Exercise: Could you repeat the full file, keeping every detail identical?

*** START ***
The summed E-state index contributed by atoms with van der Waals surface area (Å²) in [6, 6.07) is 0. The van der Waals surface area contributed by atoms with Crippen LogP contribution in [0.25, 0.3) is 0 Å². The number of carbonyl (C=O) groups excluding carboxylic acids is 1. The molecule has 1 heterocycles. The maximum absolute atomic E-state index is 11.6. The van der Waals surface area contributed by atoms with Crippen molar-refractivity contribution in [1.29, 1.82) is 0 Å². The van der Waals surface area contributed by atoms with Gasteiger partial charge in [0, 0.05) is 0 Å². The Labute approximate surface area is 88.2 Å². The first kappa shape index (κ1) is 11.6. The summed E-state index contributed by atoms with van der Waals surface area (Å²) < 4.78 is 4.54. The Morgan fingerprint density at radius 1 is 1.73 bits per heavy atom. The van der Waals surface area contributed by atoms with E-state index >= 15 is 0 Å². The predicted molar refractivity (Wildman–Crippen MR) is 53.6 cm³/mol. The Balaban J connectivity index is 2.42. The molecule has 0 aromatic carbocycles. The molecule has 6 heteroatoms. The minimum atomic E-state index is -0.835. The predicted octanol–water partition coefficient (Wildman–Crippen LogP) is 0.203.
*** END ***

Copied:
The summed E-state index contributed by atoms with van der Waals surface area (Å²) in [6, 6.07) is 0. The van der Waals surface area contributed by atoms with Crippen LogP contribution in [0.25, 0.3) is 0 Å². The number of carbonyl (C=O) groups excluding carboxylic acids is 1. The molecule has 1 heterocycles. The maximum absolute atomic E-state index is 11.6. The van der Waals surface area contributed by atoms with Crippen molar-refractivity contribution in [1.29, 1.82) is 0 Å². The van der Waals surface area contributed by atoms with Gasteiger partial charge in [0, 0.05) is 0 Å². The Labute approximate surface area is 88.2 Å². The first kappa shape index (κ1) is 11.6. The summed E-state index contributed by atoms with van der Waals surface area (Å²) < 4.78 is 4.54. The Morgan fingerprint density at radius 1 is 1.73 bits per heavy atom. The van der Waals surface area contributed by atoms with E-state index >= 15 is 0 Å². The predicted molar refractivity (Wildman–Crippen MR) is 53.6 cm³/mol. The Balaban J connectivity index is 2.42. The molecule has 0 aromatic carbocycles. The molecule has 6 heteroatoms. The minimum atomic E-state index is -0.835. The predicted octanol–water partition coefficient (Wildman–Crippen LogP) is 0.203.